A Resource is defined as a source of support, aid, information, or education from which a benefit is produced. Resources may be used to meet specific needs or to enhance one’s life.
The resources in this section may help you find a variety of supports and information that individuals with developmental disabilities and their families often need or find helpful.
SDRC Informational Brochures
Information about protecting Public Benefit Programs for individuals with disabilities in the state of California.
DDS Safety Net – How to help clients & families stay safe and healthy.
Take Me Home Registry Program –
A San Diego County registry for individuals at risk of wandering, becoming missing or found by law enforcement who are unable to identify themselves because of their special needs.
A Guide to Medical Alert Systems - MedicalAlert.org - How to help the seniors in your community stay independent and safe.
California Employment First Policy
California’s Employment First Policy was signed into law in October of 2013 by Governor Brown. Competitive employment is finding a job within the community where you are paid about the same as other people doing the same job and at least minimum wage. It could also be working for yourself in your own small business. Information about the Employment First Policy can be found at the State Council on Developmental Disabilities and at the Department of Developmental Services.
With initiative and the right supports and opportunities, people with developmental disabilities can work. They can succeed at a job, earn decent pay, meet people on the job, and be more a part of their community.
Employment & Your Individual Program Plan
When you plan around employment opportunities with your service coordinator, the first option that will be considered is competitive integrated employment. Competitive work is a real choice. Your service coordinator can help you find resources in the community to support your employment goals.
Adults who want to work may be eligible for Supported Employment services. Supports could include job development, transportation training, paid internships, and specialized job training. With initiative and the right supports and opportunities, people with developmental disabilities can work. They can succeed at a job, earn a good wage, meet people on the job, and be more a part of their community.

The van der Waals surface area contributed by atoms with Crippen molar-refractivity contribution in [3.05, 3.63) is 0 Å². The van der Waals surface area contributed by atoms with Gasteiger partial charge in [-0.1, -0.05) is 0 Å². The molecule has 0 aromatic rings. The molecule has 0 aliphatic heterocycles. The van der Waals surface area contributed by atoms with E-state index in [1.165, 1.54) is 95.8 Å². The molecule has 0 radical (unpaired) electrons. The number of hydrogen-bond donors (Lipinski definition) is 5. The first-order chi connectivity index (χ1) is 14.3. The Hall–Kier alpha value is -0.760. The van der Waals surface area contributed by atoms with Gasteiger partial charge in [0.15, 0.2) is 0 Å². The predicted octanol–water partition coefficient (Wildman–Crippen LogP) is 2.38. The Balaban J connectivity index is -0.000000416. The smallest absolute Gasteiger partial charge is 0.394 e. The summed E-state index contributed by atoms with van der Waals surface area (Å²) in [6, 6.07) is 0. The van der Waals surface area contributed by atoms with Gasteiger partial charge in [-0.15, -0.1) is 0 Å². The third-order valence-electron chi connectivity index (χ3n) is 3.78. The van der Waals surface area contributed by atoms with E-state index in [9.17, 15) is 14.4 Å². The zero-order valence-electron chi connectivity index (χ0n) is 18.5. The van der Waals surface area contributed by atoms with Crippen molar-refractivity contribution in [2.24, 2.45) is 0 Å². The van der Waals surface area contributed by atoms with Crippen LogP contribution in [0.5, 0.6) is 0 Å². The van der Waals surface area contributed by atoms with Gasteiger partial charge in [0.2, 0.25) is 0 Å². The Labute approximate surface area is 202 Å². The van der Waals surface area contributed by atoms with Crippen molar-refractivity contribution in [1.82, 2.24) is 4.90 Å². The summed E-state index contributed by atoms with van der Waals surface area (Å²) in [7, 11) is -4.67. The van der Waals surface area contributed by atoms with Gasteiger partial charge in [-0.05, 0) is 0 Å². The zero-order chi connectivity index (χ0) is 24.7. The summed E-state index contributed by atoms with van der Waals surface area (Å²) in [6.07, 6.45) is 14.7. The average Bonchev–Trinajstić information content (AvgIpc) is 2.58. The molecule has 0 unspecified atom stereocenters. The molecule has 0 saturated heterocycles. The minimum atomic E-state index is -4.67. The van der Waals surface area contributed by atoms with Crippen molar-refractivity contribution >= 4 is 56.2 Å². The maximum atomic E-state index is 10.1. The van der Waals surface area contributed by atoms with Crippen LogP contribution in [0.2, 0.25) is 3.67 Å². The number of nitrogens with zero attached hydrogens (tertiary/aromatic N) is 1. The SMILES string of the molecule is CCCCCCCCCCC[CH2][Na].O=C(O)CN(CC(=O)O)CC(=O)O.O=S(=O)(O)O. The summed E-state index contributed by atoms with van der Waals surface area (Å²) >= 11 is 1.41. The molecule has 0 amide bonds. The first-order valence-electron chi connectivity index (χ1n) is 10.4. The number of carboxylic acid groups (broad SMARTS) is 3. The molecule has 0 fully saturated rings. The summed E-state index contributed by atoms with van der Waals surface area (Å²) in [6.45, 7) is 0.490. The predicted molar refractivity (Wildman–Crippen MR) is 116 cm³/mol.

The decision about whether or not Supported Employment is the right service is made by the planning team. The adult, his or her service coordinator, the Department of Rehabilitation and other members of the planning team, work together to create an agreement about the supports that might be most helpful. Supported Employment can be provided in individual or group settings, depending upon the needs, interests, talents and skills of the person.
Self-employment options include micro-enterprises. These are small business ventures that reflect the unique skills and talents of a person. The IPP planning team often helps support the development of the business.
Options Other than Employment
If employment isn’t right for you, talk to your service coordinator about other options.
Getting Help from Your Family Members
Talk to your family about the type of work that you might like. Explore training ideas in the community such as adult education or college with their help. Invite your family members to your IEP and IPP meetings.
Workforce Innovation and Opportunity Act (WIOA)
WIOA was signed into law on July 22, 2014. WIOA supersedes the Workforce Investment Act of 1998 and amends the Adult Education and Literacy Act, the Wagner-Preyser Act, and the Rehabilitation Act of 1973. It sunsets in 2020.
Learn more about the WIOA.
Highlights of the WIOA
Larger role for public vocational rehabilitation as people with disabilities transition from school to adult life; Required agreements between state vocational rehabilitation systems/state Medicaid systems/state intellectual and developmental disability (IDD) agencies; Definition of “customized employment," "supported employment," “competitive integrated employment;" Enhanced roles and requirements for the general workforce system; One-Stop Career Centers in meeting the needs of people with disabilities
Self-Advocacy is a movement where individuals with developmental disabilities voice their wants, needs and hopes, and take control over their lives.
Locally, San Diego People First is the self-advocacy group for San Diego County. Imperial Valley People First covers Imperial County. Both People First groups are run by individuals with developmental disabilities and hold trainings and conferences that educate members on various topics regarding self-advocacy. Self-advocates learn to voice their wants, needs, hopes and dreams to family and professionals, and make choices/decisions that affect their own lives. Additionally, self-advocates often unite to promote understanding and educate peers, professionals and the public about self-advocacy and the rights of people with disabilities.
San Diego People First – San Diego and Imperial Valley (619) 688-3323
Viridiana Salgado (Viri) is the San Diego Regional Center’s Client Information Specialist. Viri provides support to SDRC staff, clients and their families. Some of her areas of expertise include
Organization and Planning
Independent Living Topics
Viri is available for one-on-one or group training and can be reached at (858) 503-4438.
3. Self-Advocacy Online – Excellent resource to learn about Self-Advocacy, find Self-Advocacy groups, view self-advocacy stories and more.